Book reviews, Pullitzer, Booker, Costa and Children's Book reviews
Book reviews, Pullitzer, Booker, Costa and Children's Book reviews
Prize Winning Fiction
Prize Winning Fiction

1965 Pulitzer Prize for Fiction Winner

The Keepers of the House by Shirley Ann Grau


Publisher: Louisiana State University Press

Length: 309 pages

About: Mississippi Family Struggles During Segregation

Style: 1st person

Where: US (Mississippi)

When: 1900s-1950s



Publisher’s synopsis:

Set in rural Alabama and covering seven generations of the Howland family that lived in the same house and built a community around themselves. As such, it is a metaphor for the long-established families of the Deep South of the United States, their encounter with changing values and norms, and the hypocrisy of racism.



Everyone tells stories around here. Every place, every person has a ring of stories around them, like a halo almost. People have told me tales ever since I was a tiny girl squatting in the front dooryard, in mud-caked overalls, digging for doodlebugs. They have talke to me and talked to me. Some I’ve forgotten, but most I remember. And so my memory goes back before my birth.




Miss Grau has little mercy for the feint-hearted, and even her style, flamboyant and lovingly detailed, yet calculated to bring the reader up sharply with a caustic little statement of fact, reveals the bold and intelligent writer she can be.

Times Literary Supplement 15th October 1964


Not so good:

None found so far.


About the author

Born July 8, 1929 in New Orleans, her work is set primarily in the Deep South, and explores issues of race and gender. She spent much of her childhood in rural Alabama with her mother. She graduated in 1950 from Newcomb College of Tulane University.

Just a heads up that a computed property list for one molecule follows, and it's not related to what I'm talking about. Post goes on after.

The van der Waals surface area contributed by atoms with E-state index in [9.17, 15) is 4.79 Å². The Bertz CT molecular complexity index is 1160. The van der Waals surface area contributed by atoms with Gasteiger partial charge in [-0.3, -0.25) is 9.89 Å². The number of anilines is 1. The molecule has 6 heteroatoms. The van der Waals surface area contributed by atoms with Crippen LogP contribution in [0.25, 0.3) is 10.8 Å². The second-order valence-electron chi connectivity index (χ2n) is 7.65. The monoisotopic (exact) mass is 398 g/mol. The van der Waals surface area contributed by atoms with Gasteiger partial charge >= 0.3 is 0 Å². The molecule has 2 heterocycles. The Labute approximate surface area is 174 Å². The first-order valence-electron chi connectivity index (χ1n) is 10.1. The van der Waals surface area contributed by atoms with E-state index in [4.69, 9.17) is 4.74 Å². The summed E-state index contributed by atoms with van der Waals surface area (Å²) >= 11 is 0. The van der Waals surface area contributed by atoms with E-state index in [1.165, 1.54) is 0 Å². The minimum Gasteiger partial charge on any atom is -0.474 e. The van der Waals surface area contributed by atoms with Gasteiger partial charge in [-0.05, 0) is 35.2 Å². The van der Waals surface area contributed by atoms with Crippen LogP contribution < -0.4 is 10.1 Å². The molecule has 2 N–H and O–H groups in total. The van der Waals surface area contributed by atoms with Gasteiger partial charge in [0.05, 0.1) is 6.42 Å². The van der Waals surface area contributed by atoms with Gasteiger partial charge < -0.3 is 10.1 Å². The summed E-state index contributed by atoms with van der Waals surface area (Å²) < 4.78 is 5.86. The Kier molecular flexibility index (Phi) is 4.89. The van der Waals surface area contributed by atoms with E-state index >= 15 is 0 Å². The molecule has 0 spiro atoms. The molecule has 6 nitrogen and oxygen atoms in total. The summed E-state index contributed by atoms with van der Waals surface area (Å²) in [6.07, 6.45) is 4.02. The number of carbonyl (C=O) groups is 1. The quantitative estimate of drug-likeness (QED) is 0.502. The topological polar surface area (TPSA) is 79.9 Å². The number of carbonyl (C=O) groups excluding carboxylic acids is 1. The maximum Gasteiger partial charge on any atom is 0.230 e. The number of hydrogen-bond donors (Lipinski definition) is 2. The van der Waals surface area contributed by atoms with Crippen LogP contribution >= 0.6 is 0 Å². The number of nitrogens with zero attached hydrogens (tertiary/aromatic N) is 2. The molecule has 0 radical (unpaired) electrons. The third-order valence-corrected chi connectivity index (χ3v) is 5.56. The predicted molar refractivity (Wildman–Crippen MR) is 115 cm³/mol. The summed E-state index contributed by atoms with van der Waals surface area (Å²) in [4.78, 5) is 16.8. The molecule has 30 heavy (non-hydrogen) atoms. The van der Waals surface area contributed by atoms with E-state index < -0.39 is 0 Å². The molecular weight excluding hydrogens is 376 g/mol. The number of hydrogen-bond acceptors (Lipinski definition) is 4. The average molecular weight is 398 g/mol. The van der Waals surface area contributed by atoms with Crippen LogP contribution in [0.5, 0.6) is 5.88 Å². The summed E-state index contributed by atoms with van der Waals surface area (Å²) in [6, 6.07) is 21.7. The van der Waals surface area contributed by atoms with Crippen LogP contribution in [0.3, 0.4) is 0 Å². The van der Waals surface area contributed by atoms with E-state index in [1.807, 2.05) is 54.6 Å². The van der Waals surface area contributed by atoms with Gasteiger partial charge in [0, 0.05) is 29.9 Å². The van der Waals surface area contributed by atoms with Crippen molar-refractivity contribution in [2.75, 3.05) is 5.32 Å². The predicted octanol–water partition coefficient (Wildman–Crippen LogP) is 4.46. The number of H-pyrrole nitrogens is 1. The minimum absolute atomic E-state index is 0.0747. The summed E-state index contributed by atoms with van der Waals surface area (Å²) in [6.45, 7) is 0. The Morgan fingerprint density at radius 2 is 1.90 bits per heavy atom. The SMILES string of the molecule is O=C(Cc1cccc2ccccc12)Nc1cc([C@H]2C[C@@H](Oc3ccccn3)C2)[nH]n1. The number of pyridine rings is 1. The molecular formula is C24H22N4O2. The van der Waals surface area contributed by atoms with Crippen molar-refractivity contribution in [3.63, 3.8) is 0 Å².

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Age guide: 12



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2016 Pulitzer Prize Winner

It's a massive day in arts and journalism because the 100th annual Pulitzer Prize winners were just announced, and there's a big surprise. 2015's best artistic and nonfiction writing across 21 categories were recognized during a ceremony Monday afternoon at Columbia University in New York City. The first Pulitzer Prize was awarded to Hebert Bayward Swope, a reporter for The New York World, in 1916. (And if you're as big a fan of Newsies as I am, that paper should ring a bell, but try to think of it more positively.)

The major prize for book nerds, the 2016 Pulitzer Prize for Fiction went to The Sympathizer by Viet Thanh Nguyen (Grove Press), a legitimate surprise, if you've been paying attention to the book nerd and industry buzz. The feeling around the prize in the last few months would have you putting all your hard-earned cash down on A Little Life by Hanya Yanagihara to take home the award, but that's why you should never gamble. Viet Thanh Nguyen is no less deserving, and moreover, it's his debut novel, which makes it such a wonderful win.

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